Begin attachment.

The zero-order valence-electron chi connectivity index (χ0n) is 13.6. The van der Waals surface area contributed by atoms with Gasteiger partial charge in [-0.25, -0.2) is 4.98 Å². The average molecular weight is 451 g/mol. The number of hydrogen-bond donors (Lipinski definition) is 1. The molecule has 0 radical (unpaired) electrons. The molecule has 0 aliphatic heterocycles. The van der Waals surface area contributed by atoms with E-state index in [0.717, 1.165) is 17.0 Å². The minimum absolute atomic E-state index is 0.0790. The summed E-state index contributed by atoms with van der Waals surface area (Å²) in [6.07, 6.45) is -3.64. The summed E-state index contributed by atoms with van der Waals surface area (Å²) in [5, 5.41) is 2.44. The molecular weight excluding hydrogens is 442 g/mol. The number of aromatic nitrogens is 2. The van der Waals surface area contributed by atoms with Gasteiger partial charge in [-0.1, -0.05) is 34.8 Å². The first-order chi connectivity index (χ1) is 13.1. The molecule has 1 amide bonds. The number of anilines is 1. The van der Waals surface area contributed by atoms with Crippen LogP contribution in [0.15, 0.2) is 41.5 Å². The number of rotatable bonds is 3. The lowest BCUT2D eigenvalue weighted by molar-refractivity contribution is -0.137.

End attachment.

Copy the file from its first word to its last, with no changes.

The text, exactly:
The zero-order valence-electron chi connectivity index (χ0n) is 13.6. The van der Waals surface area contributed by atoms with Gasteiger partial charge in [-0.25, -0.2) is 4.98 Å². The average molecular weight is 451 g/mol. The number of hydrogen-bond donors (Lipinski definition) is 1. The molecule has 0 radical (unpaired) electrons. The molecule has 0 aliphatic heterocycles. The van der Waals surface area contributed by atoms with E-state index in [0.717, 1.165) is 17.0 Å². The minimum absolute atomic E-state index is 0.0790. The summed E-state index contributed by atoms with van der Waals surface area (Å²) in [6.07, 6.45) is -3.64. The summed E-state index contributed by atoms with van der Waals surface area (Å²) in [5, 5.41) is 2.44. The molecular weight excluding hydrogens is 442 g/mol. The number of aromatic nitrogens is 2. The van der Waals surface area contributed by atoms with Gasteiger partial charge in [-0.1, -0.05) is 34.8 Å². The first-order chi connectivity index (χ1) is 13.1. The molecule has 1 amide bonds. The number of anilines is 1. The van der Waals surface area contributed by atoms with Crippen LogP contribution in [0.15, 0.2) is 41.5 Å². The number of rotatable bonds is 3. The lowest BCUT2D eigenvalue weighted by molar-refractivity contribution is -0.137.